Rosson House
The Rosson House was built in 1895 and still sits in its original foundation in downtown Phoenix’s Heritage Square. Originally named for Dr. Roland Lee Rosson and his wife Flora Murry, this house changed hands numerous times before finally being purchased by the city and restored very accurately to its original condition. It now serves as a historic house museum.

This house is commonly agreed to be of the Stick-Eastlake Queen Anne Style Victorian architecture. It was designed by prominent San Francisco architect A.P Petit. This was the last house Petit designed but he died before its competition. Near exact floor plans and blue prints of this house can be found in literature published before Petit’s design of the house, causing controversy that perhaps this house is not as unique as originally thought. The architecture displays numerous attributes contributed from different cultures, such as an Asian moon gate, Italianate hooded windows, and a French octagonal tower.

This beautiful small mansion was built for Dr. Roland Lee Rosson and his wife Flora Murry. Dr. Rosson had come to the very early Phoenix by at least 1880 as a youthful 28 year-old doctor and surgeon, though in a town as small as Phoenix was then there would have been very few surgeries to perform. So, by 1892 Rosson had embarked on a political career and was the county treasurer and "ex-officio tax collector". The date for the construction of the house is debatable as the Rosson House website states it was built in 1895, but the 1892 city directory clearly shows the house was already standing with the words that Rosson "resides Tonto corner Monroe", Tonto was the old name of 6th Street, and Monroe intersects it there. Purportedly, shortly after its completion Dr. Rosson was elected mayor of Phoenix and that his grand house was thought to have greatly influenced his victory. The Rosson house also had such modern accommodations as “the electric light”, hot and cold running water, and indoor (upstairs) bathroom, and a telephone. The other Victorian mansions on Monroe were similarly equipped early on, as by 1892 Phoenix boasted electrical plants, running-water, a gas system and 2 competing telephone systems. The Phoenix street-car line ran down Monroe before turning north on Seventh Street, so the Rosson and other Monroe street residents had only to walk out to board it. Whitelaw Reid rented this house for two winters from the Rossons when his doctors informed him that the dry climate could help with his respiratory problems. Whitelaw Reid's pen and ink set was donated to the Rosson house after his death and can be found on display. It is from Whitelaw Reid’s letters and correspondence about the house that so much about its history is known. Without these letters it would have been difficult to restore the house with such accuracy. It should be added that a subsequent owner had built on a small but nice-looking wooden room adjacent to the second story of the octagonal tower, this addition was removed in the early stages of the restoration. The Rosson House had gone through phases of being a mansion, a rented house, a boarding house, and than a " flop-house" before it was bought by the city of Phoenix for restoration.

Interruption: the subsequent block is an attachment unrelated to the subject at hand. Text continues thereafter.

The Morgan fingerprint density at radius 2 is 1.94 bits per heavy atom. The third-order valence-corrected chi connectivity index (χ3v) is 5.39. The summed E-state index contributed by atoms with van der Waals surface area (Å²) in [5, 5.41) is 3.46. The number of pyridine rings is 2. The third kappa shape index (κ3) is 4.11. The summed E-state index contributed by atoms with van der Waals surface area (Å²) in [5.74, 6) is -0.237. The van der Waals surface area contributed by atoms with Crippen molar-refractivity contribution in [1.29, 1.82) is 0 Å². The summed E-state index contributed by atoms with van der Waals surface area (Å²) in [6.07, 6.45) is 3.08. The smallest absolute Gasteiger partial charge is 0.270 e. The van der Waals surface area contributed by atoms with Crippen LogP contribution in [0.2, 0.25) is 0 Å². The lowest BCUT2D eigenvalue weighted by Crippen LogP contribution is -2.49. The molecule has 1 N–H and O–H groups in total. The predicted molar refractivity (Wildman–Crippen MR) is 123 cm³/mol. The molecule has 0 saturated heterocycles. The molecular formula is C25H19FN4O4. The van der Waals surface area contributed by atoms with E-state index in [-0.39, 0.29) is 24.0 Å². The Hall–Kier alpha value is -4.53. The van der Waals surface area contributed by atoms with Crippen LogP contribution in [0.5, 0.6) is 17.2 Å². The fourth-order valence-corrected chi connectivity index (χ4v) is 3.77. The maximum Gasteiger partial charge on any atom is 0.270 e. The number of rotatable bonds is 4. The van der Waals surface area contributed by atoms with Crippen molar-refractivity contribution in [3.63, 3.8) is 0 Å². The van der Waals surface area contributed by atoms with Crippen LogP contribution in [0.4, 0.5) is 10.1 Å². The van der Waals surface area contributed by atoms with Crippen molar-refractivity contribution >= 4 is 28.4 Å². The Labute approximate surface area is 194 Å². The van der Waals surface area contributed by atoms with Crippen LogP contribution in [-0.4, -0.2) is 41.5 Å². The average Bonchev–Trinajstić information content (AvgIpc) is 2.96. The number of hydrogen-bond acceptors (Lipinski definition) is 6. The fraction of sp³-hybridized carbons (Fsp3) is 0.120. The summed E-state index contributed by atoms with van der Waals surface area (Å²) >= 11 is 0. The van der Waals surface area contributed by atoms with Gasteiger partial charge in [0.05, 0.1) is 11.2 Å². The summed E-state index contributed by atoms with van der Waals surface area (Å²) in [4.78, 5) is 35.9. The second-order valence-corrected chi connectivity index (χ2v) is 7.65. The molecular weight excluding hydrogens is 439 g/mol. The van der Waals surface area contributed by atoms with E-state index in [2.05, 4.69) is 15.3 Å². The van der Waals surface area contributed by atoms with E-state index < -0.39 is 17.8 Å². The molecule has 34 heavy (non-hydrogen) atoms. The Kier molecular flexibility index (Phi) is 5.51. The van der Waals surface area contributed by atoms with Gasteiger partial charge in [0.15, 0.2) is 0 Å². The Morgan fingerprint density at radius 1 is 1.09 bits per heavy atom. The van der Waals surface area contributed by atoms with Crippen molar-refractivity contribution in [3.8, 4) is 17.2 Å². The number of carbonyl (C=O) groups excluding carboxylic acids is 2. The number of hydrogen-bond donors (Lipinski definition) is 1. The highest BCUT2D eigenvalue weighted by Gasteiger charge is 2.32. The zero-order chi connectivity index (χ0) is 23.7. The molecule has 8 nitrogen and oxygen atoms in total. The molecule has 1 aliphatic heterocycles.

Other brick landmarks
The Rosson House is an early example, but not first, house, of a house in Phoenix to be made of fired brick and wood instead of adobe bricks. At least one brick-making factory was established locally before. Some fine examples of early brick/block houses that predated the Rosson House include the mansion built in 1887 for John T. Dennis at 242 E. Monroe and its neighbor mansion at 230 E. Monroe built for M. Jacobs. The John T. Dennis mansion was beautiful, as the Rosson House is, however when the pioneer Mr. Dennis decided to move elsewhere he opted to rent his mansion out repeatedly, and with his death the eventual consequences were of it being torn down in the 1950's. Three blocks down Monroe the Rosson house still stands. Additionally there was the large house built for Columbus Gray in 1890, the J.Y.T. Smith home at 5th St. and Adams reportedly dates from 1892. A number of smaller homes were built outside the city limits in the 1880's by J.J. Welty, and made out of poured concrete blocks made to look like hewn-stone. There is also the mansion built by John T. Dennis' neighbor Clark Churchill which in turn became the first building of Phoenix Union High School. Additionally almost all of the early hotels of Phoenix were made out of locally produced red bricks.

The city of Phoenix operates the restored Rosson House as a historic house museum and offers public tours.